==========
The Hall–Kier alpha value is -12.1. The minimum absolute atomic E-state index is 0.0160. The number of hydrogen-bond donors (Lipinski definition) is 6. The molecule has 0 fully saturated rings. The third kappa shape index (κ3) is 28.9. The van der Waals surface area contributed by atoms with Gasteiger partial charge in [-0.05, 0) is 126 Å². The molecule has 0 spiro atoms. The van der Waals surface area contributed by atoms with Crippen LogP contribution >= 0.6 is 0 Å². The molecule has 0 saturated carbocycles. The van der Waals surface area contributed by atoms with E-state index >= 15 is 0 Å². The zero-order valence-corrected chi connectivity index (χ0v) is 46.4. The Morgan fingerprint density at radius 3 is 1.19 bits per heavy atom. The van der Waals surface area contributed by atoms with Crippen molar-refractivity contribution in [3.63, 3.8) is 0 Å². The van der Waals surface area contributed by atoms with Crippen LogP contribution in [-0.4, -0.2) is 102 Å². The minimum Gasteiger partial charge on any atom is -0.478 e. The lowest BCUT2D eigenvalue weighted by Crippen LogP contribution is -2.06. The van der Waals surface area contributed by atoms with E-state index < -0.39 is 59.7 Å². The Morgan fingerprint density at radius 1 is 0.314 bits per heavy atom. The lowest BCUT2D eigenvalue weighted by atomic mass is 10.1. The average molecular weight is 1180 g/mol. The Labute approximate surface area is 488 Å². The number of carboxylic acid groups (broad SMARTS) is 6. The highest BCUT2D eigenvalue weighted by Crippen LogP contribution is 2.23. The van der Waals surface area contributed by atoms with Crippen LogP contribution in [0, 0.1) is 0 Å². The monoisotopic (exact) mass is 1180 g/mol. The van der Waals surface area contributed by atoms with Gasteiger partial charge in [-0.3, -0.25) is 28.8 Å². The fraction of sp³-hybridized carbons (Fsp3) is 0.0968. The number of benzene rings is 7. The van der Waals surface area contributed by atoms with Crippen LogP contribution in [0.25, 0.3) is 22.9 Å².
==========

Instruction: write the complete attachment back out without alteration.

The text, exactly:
The Hall–Kier alpha value is -12.1. The minimum absolute atomic E-state index is 0.0160. The number of hydrogen-bond donors (Lipinski definition) is 6. The molecule has 0 fully saturated rings. The third kappa shape index (κ3) is 28.9. The van der Waals surface area contributed by atoms with Gasteiger partial charge in [-0.05, 0) is 126 Å². The molecule has 0 spiro atoms. The van der Waals surface area contributed by atoms with Crippen LogP contribution >= 0.6 is 0 Å². The molecule has 0 saturated carbocycles. The van der Waals surface area contributed by atoms with E-state index >= 15 is 0 Å². The zero-order valence-corrected chi connectivity index (χ0v) is 46.4. The Morgan fingerprint density at radius 3 is 1.19 bits per heavy atom. The van der Waals surface area contributed by atoms with Crippen molar-refractivity contribution in [3.63, 3.8) is 0 Å². The van der Waals surface area contributed by atoms with Crippen LogP contribution in [-0.4, -0.2) is 102 Å². The minimum Gasteiger partial charge on any atom is -0.478 e. The lowest BCUT2D eigenvalue weighted by Crippen LogP contribution is -2.06. The van der Waals surface area contributed by atoms with E-state index < -0.39 is 59.7 Å². The Morgan fingerprint density at radius 1 is 0.314 bits per heavy atom. The lowest BCUT2D eigenvalue weighted by atomic mass is 10.1. The average molecular weight is 1180 g/mol. The Labute approximate surface area is 488 Å². The number of carboxylic acid groups (broad SMARTS) is 6. The highest BCUT2D eigenvalue weighted by Crippen LogP contribution is 2.23. The van der Waals surface area contributed by atoms with Crippen LogP contribution in [0, 0.1) is 0 Å². The monoisotopic (exact) mass is 1180 g/mol. The van der Waals surface area contributed by atoms with Gasteiger partial charge in [-0.3, -0.25) is 28.8 Å². The fraction of sp³-hybridized carbons (Fsp3) is 0.0968. The number of benzene rings is 7. The van der Waals surface area contributed by atoms with Crippen LogP contribution in [0.25, 0.3) is 22.9 Å².